Supply chain finance is a massive industry with $2 trillion in financeable highly secure payables globally and a potential revenue pool of $20 billion, according to the estimations made in the report by McKinsey. Since 2010, the revenues are suggested to have grown at 20% per year and are expected to continue growing at ~15% for the next three to five years.
Efficient supply chain is an important part of any business establishment that can have a significant impact on operations and the very survival of the venture. Faced with increasing pressure to meet short-term liquidity needs, companies are looking for easy and convenient ways to manage their working capital and supply chain. As a result, the need for innovative financial supply chain management solutions has been increasing. And that is where financial technology companies have recently been triggering a transformation towards greater efficiency and seamless solutions.
We have been covering supply chain financing by looking at some interesting FinTech players that built successful solutions for businesses in the US and in Asia. The landscape is certainly expanding and having a positive impact on the business community internationally.
Emphasizing the importance of FinTech in supply chain transformation, a couple days ago, Dale Rogers, Rudolf Leuschner and Thomas Y. Choi authored an insightful piece published on HBR, outlying that multinational corporations such as Apple, Colgate, Dell, P&G, Kellogg’s, and Siemens are already using FinTech companies to tap previously inaccessible capital in their supply chains “to help finance growth in new and emerging markets, develop and support new products, strengthen their financial positions, and increase the capital available to the whole supplier ecosystem.”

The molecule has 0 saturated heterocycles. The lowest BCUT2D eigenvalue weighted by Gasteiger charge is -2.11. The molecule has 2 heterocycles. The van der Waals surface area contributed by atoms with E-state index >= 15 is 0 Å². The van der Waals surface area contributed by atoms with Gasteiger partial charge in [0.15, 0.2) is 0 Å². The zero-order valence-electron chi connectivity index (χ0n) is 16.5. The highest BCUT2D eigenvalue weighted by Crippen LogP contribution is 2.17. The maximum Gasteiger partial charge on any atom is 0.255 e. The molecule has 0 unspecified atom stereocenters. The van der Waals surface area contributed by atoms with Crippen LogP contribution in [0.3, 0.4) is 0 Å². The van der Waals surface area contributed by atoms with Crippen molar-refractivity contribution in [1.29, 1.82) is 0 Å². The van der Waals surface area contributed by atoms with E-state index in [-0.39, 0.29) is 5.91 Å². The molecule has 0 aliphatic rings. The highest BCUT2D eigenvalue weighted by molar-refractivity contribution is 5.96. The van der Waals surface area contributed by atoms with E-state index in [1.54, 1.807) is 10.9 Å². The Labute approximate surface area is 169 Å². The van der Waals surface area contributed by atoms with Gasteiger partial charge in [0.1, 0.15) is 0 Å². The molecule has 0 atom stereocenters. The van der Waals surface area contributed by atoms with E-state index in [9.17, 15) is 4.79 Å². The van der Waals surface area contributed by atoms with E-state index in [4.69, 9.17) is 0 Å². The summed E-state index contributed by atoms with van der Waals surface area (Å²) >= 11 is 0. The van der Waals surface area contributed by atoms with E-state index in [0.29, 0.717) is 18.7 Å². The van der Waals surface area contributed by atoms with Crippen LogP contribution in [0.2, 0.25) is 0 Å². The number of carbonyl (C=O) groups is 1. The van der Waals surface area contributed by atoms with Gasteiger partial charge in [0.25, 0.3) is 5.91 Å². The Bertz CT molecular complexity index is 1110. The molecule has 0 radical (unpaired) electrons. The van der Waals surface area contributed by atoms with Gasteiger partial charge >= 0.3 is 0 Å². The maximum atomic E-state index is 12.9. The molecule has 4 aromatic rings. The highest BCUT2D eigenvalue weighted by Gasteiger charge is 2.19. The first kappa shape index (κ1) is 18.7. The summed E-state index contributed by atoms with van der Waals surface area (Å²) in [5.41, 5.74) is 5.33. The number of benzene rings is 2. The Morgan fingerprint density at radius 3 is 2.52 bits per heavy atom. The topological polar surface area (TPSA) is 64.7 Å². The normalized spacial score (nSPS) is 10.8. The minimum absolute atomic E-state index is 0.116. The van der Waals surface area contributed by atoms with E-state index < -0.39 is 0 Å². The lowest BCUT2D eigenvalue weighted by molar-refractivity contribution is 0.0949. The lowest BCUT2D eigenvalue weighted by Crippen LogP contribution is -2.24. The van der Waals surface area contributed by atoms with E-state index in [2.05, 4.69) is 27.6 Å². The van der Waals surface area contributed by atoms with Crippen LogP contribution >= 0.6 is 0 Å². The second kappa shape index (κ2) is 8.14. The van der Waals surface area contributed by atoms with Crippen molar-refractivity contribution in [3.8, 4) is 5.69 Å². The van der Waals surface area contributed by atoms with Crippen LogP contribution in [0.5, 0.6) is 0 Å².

Authors point out that cloud-based software platforms are able to streamline financial systems and make funding the supply chain more efficient. Indeed, over the last several years, tech and Web-based players (Orbian, Prime Revenue, C2FO, Taulia, Ariba) have entered the space to challenge traditionally dominating banks with new innovative business models, improved digital interfaces and tools, smooth implementation and onboarding, as McKinsey lists.
The company suggests that between 10% to 15% of the supply chain finance market is now controlled by FinTechs and in the nearest future their growth will accelerate. Accenting on the advantages of new players, one buyer noted in the report that, “They are focusing on improving operational capability through online tools to help suppliers onboard, and they provide digital modules for training on how to use systems.”
Explaining how simple FinTech made supply chain financing these days, HBR authors said that FinTech players “provide an integrated solution that supports a process that begins with a purchase requisition and terminates with payment to suppliers. These integrated systems enable buying firms to greatly reduce the burden of administering these functions because they close the loop between procurement and accounts payable and provide a structure that streamlines these processes. For suppliers, joining the platforms can be nearly as simple as adding an app to a smartphone.”
The FinTech was able to move out the complexity of procurement out from businesses into cloud-based platforms where suppliers can get paid at a time they choose and buyers are able to extend payments by up to 120 days to make the most out of its working capital. And if previously sellers would be in a struggle to survive while they get paid, FinTech platforms that were able to build extensive network connections with banks and other financial institutions now can eliminate the problem without hurting the buyer in the most efficient manner and at a razor-thin margin.
Not only is FinTech transforming supply chain financials from in-house departments to third-party platforms, but the very idea of supply chain financing and management has been changed.
“Traditionally, supply chain management has been about sourcing, making, and delivering. Now, it’s about “funding” — using the supply chain as a source of inexpensive capital. FinTech companies are helping to make this possible, and as they expand into new areas, their importance in supply-chain management is certain to grow,” as the author stated.